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Miss Charlotte H. Ladd, Boston Massachusetts, from her mother, Portsmouth, New Hampshire, 1830



Portsmouth Sabbath afternoon October 22, 1830

– You are probably at this moment my dear Charlotte, in the House of God & I trust holding communion with the father of your spirit, the God of all grace – and oh may you recieve those gracious influences, that will enable you to persevere in your determination to devote the morning of your youth to his service

– To see you, & your brothers desidedly religious characters, would afford me greater happiness than any thing this world can bestow – and if I were taken from you, I should then have no fears for you, & your sisters would naturally be influenced by your example – with regard to Alexr his mind is fill’d with doubts, and to day I told him I expected soon he would doubt his own existence, “I shall not be the first person who has” was his answer – I do not think I understand his character & his Father still less – but I think you may obtain a very salutary influence by continuing occasionally such conversations as we had a few weeks ago [–] I should tremble for him to leave home with the present feelings, so you see my dear Charlotte that you will have a little to do this winter. Charles has been in quite a consiliating mood lately, which has had a great effect on our tranquility, indeed everything has been pleasant as need be

– I have not told you how much I miss you, but will only say when you think your visit has been long enough you will recieve a cordial welcome at home – with regard to your teeth do you wish to have them fixed or filled? if the latter they may be done, but your father has great fears of fixing them, least you should loose them entirely Mary I suppose has given you an account of Dr Cheevers wedding & of the trouble which preseded it; at one time I thought it highly probable that it would never take place –, but I rejoice that all their trouble terminated so well, The night before they left town little Charles was taken with the measles, but they did not tell his Father, and he has had them very favourably Louisa has likewise had them.

The first of last week Adaline was quite sick with a cold, & for a few hours I felt quite anxious least it would terminate in the croup – but she is finely now, and says every day, “dear sizzer has gone to see little dear Em–i–ly

– On Friday my foot was well enough for the first time since you left us, for me to take tea at your Grandfathers; soon after I was gone, when Ruth was out of the room for a few minutes she took the Scissors and cut all her hair, that she could reach – she looks like a little fright. I scarsely ever left home for an afternoon, but I have had cause to regret my absence your Aunt Ladd a week ago came without sending word, and took tea with me we had a very pleasant social visit, talk’d about Hannah, but not directly about Alfred – he has been attending court in the country; but I understand he has business that will call him to Boston next week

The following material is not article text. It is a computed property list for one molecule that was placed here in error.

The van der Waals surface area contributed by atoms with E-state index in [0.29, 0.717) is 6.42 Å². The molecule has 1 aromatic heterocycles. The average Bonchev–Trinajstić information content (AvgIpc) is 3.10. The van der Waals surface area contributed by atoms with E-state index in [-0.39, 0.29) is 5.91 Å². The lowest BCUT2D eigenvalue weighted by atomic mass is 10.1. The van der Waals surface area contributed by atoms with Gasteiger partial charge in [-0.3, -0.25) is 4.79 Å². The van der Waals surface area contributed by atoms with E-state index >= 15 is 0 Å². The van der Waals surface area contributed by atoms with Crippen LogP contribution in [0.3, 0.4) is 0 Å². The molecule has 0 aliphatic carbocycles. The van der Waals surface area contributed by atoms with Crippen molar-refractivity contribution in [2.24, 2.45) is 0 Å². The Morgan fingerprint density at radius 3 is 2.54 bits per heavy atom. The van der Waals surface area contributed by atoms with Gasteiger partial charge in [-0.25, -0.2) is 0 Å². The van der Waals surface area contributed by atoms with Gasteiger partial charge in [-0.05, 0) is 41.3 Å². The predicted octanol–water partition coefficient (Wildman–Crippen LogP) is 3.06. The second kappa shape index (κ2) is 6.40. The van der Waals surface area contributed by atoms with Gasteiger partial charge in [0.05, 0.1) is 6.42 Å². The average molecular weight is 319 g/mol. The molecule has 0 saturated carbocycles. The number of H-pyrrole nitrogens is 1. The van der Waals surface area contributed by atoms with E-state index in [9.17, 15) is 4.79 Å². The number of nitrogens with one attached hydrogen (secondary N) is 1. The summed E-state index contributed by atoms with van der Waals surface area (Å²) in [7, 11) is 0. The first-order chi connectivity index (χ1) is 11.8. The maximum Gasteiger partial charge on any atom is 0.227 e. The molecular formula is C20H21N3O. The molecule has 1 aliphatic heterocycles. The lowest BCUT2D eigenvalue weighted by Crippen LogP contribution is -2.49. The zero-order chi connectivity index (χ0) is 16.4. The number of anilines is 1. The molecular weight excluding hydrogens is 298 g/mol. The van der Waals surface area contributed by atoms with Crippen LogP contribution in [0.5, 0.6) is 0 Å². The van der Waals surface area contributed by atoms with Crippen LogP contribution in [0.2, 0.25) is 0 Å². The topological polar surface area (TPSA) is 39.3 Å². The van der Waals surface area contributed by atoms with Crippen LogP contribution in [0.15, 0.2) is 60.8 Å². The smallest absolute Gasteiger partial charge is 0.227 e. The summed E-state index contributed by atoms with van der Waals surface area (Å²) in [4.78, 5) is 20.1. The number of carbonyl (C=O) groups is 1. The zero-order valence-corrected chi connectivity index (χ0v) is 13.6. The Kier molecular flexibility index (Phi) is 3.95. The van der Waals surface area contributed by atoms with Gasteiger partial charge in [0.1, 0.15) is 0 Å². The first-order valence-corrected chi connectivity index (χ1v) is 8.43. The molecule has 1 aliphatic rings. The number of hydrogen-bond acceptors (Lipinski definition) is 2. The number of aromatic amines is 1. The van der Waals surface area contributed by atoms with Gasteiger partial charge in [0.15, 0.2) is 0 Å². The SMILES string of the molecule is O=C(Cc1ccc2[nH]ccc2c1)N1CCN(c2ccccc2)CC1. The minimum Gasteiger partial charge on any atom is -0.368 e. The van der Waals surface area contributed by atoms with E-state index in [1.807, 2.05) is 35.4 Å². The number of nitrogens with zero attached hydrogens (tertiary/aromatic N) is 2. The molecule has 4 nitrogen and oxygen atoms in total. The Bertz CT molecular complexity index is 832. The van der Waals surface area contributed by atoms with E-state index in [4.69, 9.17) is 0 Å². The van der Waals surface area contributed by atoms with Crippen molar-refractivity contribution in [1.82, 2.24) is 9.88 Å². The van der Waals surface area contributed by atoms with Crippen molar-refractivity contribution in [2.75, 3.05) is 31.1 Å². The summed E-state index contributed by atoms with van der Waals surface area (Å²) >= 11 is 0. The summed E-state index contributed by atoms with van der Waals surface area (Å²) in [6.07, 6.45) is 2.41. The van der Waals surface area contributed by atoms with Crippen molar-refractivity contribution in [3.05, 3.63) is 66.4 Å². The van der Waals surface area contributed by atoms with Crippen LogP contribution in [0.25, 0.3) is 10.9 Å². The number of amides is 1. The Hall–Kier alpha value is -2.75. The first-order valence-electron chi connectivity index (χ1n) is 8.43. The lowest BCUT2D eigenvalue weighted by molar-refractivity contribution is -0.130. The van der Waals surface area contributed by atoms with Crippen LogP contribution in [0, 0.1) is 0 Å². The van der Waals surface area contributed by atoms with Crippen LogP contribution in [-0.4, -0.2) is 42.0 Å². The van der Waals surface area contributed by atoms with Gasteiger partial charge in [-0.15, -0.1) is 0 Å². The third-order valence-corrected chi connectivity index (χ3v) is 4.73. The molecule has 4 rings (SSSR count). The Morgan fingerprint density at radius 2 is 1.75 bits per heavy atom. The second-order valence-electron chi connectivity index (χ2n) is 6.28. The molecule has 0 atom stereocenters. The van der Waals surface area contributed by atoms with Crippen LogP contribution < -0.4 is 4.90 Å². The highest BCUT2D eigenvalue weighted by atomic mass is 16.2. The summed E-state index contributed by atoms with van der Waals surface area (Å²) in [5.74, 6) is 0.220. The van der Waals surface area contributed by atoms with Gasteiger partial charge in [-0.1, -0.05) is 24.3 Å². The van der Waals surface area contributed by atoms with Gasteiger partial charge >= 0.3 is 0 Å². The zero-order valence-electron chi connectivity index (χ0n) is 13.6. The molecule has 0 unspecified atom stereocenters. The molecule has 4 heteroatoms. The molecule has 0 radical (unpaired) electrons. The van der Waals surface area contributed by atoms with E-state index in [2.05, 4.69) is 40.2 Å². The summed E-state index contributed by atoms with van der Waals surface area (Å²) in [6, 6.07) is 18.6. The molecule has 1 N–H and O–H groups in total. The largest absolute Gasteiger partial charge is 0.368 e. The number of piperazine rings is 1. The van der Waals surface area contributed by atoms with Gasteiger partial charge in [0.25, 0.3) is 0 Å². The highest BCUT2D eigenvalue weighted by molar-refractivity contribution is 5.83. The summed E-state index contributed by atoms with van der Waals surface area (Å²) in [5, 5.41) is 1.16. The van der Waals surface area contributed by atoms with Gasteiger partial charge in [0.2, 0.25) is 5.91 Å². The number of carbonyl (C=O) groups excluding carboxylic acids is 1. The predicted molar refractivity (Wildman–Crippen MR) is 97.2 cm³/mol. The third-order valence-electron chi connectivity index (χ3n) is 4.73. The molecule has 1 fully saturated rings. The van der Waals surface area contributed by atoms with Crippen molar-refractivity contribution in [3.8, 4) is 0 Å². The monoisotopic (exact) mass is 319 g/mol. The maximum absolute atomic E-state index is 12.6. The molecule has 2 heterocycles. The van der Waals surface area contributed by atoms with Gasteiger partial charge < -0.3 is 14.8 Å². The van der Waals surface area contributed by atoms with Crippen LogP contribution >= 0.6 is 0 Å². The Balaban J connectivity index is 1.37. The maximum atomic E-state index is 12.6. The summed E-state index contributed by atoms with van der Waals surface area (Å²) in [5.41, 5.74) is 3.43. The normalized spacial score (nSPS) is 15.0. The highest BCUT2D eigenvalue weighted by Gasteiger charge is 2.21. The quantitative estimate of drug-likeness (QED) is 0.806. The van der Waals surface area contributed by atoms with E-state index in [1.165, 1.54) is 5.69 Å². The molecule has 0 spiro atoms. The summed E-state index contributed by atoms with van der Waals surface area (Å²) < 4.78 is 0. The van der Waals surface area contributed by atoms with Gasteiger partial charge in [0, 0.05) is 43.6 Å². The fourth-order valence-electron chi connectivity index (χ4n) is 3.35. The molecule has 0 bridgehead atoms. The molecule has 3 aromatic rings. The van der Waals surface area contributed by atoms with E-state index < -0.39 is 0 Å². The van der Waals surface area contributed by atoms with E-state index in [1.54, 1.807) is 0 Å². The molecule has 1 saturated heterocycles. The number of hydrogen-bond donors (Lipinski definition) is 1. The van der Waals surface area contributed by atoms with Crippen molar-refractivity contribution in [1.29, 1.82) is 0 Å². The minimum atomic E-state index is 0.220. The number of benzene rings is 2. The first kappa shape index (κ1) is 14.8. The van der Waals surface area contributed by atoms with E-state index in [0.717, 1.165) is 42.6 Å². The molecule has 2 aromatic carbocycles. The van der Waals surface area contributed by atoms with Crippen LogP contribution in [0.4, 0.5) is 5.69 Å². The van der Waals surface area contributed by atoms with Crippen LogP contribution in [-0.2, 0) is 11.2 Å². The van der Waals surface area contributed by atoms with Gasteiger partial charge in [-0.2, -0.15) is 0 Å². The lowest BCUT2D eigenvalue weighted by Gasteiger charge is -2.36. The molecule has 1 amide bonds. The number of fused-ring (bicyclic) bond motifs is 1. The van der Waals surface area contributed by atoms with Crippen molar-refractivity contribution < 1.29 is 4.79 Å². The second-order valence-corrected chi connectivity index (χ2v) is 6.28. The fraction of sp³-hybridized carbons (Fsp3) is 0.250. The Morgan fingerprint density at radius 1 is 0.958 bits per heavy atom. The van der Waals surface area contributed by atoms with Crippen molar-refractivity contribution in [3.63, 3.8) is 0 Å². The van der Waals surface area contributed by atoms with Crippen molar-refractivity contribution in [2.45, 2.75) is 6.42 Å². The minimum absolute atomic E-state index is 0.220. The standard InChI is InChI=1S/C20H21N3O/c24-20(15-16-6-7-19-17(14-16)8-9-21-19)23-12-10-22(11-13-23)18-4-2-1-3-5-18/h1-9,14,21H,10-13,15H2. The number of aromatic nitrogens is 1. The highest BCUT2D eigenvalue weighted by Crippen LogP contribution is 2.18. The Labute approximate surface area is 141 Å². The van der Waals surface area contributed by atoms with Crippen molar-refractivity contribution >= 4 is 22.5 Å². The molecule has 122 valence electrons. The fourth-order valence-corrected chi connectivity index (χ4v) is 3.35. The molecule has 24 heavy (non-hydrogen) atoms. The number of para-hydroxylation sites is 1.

– Although Woodward has been in town more than a week, I have not seen him – he has been quite unwell – Miss Elizabeth Eustas has returned from New York, I understand she takes the lead in talking about the fashions – Mary will write you early in the week, and can give you more information about your acquaintance than I can – Harriet Roberts is well; no letter has been recieved for you [but] one from Mary Green, and if a private opportunity [does] not offer in a few days, I will send it by mail

– Your Grandfather has been quite sick with a billious affection which has left him extremely feeble – but I hope he will be out again in the course of the ensuing week – I hope this will be the last Sabbath that I shall be prevented from going out by my lameness – Mr Hawks has made me a famous pair of Boots, but wither they will benefit my ancle remains to be proved – Your Father has returned from Church & Alexr & Mary are regaling themselves on Baked Pumpkin It disappears very rapidly, I wish you could enjoy som[e]

Good night my dear Child may God bless & preserve you

Your aff[ectionate] Mother M T L

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Notes: Letter to Miss Charlotte H. Ladd, Care of N. W. Appleton, Esqr., Boston, [Massachusetts], from her mother, “M T L”, Portsmouth, New Hampshire, October 22, 1830 -- From the Phillip F. Schlee Collection, Manhattan, Kansas

Date: Tue Apr 11 2006
Name: Phillip F. Schlee
E- mail: schlee@ksu.edu

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